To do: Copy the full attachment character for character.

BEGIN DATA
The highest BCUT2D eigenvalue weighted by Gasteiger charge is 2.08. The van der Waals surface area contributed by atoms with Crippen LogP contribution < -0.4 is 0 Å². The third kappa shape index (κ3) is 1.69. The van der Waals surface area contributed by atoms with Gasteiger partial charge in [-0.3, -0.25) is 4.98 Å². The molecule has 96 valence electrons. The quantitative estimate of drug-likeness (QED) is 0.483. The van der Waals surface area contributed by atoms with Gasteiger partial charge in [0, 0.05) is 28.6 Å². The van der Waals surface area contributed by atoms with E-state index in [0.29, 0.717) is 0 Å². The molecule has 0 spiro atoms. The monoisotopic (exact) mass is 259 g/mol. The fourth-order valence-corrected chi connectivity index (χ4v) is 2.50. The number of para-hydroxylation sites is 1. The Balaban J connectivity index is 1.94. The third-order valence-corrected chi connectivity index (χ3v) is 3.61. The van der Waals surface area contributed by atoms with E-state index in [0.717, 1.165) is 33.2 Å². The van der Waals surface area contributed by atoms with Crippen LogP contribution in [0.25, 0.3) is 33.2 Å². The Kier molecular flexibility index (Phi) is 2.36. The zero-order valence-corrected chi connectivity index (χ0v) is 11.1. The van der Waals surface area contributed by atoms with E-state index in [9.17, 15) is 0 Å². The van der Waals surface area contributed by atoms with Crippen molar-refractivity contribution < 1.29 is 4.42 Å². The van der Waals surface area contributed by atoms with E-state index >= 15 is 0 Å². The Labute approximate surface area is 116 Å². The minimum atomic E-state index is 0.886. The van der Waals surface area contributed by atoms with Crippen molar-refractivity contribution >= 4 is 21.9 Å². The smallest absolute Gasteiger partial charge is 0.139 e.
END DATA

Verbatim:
The highest BCUT2D eigenvalue weighted by Gasteiger charge is 2.08. The van der Waals surface area contributed by atoms with Crippen LogP contribution < -0.4 is 0 Å². The third kappa shape index (κ3) is 1.69. The van der Waals surface area contributed by atoms with Gasteiger partial charge in [-0.3, -0.25) is 4.98 Å². The molecule has 96 valence electrons. The quantitative estimate of drug-likeness (QED) is 0.483. The van der Waals surface area contributed by atoms with Gasteiger partial charge in [0, 0.05) is 28.6 Å². The van der Waals surface area contributed by atoms with E-state index in [0.29, 0.717) is 0 Å². The molecule has 0 spiro atoms. The monoisotopic (exact) mass is 259 g/mol. The fourth-order valence-corrected chi connectivity index (χ4v) is 2.50. The number of para-hydroxylation sites is 1. The Balaban J connectivity index is 1.94. The third-order valence-corrected chi connectivity index (χ3v) is 3.61. The van der Waals surface area contributed by atoms with E-state index in [0.717, 1.165) is 33.2 Å². The van der Waals surface area contributed by atoms with Crippen LogP contribution in [0.25, 0.3) is 33.2 Å². The Kier molecular flexibility index (Phi) is 2.36. The zero-order valence-corrected chi connectivity index (χ0v) is 11.1. The van der Waals surface area contributed by atoms with E-state index in [9.17, 15) is 0 Å². The van der Waals surface area contributed by atoms with Crippen molar-refractivity contribution < 1.29 is 4.42 Å². The van der Waals surface area contributed by atoms with E-state index >= 15 is 0 Å². The Labute approximate surface area is 116 Å². The minimum atomic E-state index is 0.886. The van der Waals surface area contributed by atoms with Crippen molar-refractivity contribution >= 4 is 21.9 Å². The smallest absolute Gasteiger partial charge is 0.139 e.